To further humanize patients in the presence of technology, we report on an initiative called "This Is ME," which involves a change in the summary page of a patient's EHR to include narratives such as the patient's story, family, hobbies and interests. This tool has important implications for facilitating conversation and relationship-building between healthcare providers and patients and acknowledges a patient's identity and humanity (Skylar-Scott and Wu 2017). Within this paper, we describe the (1) design and build, (2) implementation and (3) evaluation of the initiative. For the purpose of this paper, a greater emphasis will be placed on the evaluation aspects, and recommendations will be provided.
The "This Is ME" Initiative: Design and Build
"This Is ME" was implemented at the Centre for Addiction and Mental Health (CAMH), which has over 35,000 patients with diagnoses across the mental health spectrum, including schizophrenia and psychotic disorders, substance-related and addictive disorders, and bipolar and related disorders (CAMH 2019). The hospital's integrated EHR system was implemented in 2015 and encompasses information on the entirety of care, from registration to discharge, including clinical documentation, medication administration, laboratory services for all patients (including in-patients), emergency admissions and out-patients. The organization has achieved stage 7 on the electronic medical record adoption model of the Healthcare Information Management System Society (Sulkers et al. 2019). "This Is ME" consists of a new patient-landing page in the EHR that includes a patient narrative to help further humanize the patient, moving beyond the clinical diagnosis (Figure 1). This editable landing page was introduced along with an accompanying EHR form for documentation. Information on the patient's hobbies, interests, family and coping strategies are included to help staff develop a more holistic understanding of the patient they are caring for. Prior to this, healthcare providers viewed a patient summary page, which primarily focused on clinical risk scores and diagnoses. This summary page lacked valuable information about personal characteristics that would make a patient more "real" and "human" to healthcare providers.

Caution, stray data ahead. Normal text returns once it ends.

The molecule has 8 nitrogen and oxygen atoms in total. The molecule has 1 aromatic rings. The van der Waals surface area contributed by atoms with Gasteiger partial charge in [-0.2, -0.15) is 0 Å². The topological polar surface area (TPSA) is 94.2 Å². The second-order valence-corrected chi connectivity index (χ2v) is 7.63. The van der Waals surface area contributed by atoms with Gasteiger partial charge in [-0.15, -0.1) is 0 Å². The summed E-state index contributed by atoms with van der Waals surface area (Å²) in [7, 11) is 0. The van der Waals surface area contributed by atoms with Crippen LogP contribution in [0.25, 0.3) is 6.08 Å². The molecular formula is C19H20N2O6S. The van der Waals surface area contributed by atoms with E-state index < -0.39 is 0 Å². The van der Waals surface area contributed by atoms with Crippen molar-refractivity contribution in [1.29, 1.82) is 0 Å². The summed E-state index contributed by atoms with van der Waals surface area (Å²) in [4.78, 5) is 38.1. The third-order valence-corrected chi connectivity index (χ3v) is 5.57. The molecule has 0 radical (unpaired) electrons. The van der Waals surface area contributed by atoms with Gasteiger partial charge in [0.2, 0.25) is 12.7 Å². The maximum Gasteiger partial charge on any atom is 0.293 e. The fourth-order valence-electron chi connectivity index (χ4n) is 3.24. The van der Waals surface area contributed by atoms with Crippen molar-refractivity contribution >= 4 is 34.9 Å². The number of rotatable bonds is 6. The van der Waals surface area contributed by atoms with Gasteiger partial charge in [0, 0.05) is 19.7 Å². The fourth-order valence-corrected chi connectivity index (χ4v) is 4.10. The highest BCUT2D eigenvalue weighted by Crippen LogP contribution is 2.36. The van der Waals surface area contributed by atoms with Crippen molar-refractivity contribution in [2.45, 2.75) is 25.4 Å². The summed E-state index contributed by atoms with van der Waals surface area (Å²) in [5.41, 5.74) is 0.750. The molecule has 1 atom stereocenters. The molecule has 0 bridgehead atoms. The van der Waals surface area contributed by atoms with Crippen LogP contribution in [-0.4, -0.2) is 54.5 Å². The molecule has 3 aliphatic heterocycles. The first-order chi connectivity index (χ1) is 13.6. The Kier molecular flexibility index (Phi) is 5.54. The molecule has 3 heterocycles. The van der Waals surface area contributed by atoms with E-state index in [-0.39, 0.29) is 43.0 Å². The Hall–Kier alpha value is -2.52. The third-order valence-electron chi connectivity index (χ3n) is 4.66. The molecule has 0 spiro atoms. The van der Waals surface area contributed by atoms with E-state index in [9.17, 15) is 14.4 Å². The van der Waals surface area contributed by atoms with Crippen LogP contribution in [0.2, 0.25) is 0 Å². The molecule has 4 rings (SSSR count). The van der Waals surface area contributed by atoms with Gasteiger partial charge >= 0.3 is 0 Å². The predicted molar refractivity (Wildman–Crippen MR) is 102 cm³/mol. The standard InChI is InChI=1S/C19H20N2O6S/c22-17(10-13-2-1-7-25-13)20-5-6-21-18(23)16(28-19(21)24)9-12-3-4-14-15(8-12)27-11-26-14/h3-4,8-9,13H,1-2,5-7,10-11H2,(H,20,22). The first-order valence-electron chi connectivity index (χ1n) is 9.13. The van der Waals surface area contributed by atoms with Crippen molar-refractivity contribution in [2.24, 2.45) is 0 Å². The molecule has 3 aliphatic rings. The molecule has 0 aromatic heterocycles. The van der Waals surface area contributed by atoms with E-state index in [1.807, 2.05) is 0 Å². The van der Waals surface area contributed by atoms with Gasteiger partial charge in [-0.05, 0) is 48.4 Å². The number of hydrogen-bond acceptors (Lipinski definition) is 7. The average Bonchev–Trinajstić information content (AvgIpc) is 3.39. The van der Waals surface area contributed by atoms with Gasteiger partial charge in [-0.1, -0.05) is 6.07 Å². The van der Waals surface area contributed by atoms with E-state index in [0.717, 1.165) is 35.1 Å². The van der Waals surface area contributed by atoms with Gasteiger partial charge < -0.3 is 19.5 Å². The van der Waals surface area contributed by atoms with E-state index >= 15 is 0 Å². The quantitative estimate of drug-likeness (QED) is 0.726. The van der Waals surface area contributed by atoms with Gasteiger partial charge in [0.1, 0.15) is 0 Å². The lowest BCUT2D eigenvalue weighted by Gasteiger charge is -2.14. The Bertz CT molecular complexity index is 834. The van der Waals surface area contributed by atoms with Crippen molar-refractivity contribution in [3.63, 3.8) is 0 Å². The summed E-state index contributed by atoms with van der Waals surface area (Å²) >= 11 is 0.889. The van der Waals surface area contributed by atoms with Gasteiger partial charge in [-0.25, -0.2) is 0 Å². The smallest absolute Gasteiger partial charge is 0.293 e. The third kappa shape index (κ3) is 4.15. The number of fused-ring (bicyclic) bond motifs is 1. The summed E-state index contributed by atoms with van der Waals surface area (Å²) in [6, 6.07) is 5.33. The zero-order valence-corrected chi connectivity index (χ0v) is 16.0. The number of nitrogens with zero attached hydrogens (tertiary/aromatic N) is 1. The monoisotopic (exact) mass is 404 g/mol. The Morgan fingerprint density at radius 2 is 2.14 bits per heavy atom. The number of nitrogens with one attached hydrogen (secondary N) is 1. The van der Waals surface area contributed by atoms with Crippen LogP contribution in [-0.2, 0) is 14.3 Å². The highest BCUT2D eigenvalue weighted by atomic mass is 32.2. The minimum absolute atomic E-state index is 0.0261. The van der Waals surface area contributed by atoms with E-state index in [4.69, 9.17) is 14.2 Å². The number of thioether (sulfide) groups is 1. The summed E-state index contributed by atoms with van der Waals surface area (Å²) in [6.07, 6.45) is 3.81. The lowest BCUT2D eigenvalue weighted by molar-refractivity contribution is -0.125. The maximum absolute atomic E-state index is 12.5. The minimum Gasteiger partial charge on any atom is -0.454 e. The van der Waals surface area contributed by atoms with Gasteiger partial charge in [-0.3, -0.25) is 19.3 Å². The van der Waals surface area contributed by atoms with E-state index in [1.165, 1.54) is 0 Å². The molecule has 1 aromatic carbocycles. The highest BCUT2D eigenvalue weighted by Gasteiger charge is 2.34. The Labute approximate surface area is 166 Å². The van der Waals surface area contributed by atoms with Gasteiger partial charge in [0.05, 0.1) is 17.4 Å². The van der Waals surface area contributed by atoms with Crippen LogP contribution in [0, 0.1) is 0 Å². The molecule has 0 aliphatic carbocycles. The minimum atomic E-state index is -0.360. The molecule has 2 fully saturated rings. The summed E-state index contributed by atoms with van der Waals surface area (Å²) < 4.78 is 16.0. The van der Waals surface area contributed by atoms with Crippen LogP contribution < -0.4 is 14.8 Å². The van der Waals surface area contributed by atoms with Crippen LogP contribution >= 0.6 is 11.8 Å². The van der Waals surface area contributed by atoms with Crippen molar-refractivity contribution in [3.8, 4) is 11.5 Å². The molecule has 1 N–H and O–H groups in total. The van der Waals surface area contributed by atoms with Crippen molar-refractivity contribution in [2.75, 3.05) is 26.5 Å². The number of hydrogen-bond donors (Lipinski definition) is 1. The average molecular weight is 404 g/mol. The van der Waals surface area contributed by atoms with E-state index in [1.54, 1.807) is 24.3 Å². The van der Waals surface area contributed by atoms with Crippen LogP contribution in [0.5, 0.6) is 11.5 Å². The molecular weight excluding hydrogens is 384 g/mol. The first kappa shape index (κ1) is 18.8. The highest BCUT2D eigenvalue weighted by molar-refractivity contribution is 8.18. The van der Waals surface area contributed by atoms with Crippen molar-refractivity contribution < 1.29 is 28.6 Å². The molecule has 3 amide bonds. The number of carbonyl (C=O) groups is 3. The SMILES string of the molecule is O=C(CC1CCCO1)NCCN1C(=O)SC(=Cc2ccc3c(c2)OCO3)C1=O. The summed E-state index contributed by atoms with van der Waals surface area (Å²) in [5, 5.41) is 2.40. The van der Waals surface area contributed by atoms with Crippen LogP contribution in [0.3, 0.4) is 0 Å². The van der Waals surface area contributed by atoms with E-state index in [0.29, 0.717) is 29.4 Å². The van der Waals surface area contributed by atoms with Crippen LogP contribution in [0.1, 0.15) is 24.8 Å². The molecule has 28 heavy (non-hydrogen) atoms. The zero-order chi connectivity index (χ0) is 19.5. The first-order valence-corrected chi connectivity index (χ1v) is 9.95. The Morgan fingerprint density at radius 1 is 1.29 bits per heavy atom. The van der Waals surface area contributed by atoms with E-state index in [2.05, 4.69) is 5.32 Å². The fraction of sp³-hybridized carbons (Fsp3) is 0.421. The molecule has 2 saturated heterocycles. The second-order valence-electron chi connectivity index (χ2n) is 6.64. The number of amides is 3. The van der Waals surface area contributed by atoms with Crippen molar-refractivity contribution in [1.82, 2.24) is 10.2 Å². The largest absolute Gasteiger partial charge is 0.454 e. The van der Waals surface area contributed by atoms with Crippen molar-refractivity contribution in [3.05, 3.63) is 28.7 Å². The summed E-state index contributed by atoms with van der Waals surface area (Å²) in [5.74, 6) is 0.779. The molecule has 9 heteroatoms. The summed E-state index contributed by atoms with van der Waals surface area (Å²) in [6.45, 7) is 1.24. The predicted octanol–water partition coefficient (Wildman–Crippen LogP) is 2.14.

The "This Is ME" initiative was closely aligned with an organizational strategic initiative to enhance safety, which included a project called "Safewards." This project entailed enacting a series of evidence-based interventions to reduce agitation and aggressive behaviour among patients through supported staff and patient interactions (Bowers et al. 2015; CAMH 2018). "This Is ME" is based on the principles of the Safewards model's "Know Each Other" intervention, which states, "While we collect lots of information about patients on admission, little of it provides a basis for relationship building, chatting and general friendliness. … [This will] facilitate conversations and enhance relationship building … making conflict less likely." (Victoria State Government 2016: 15)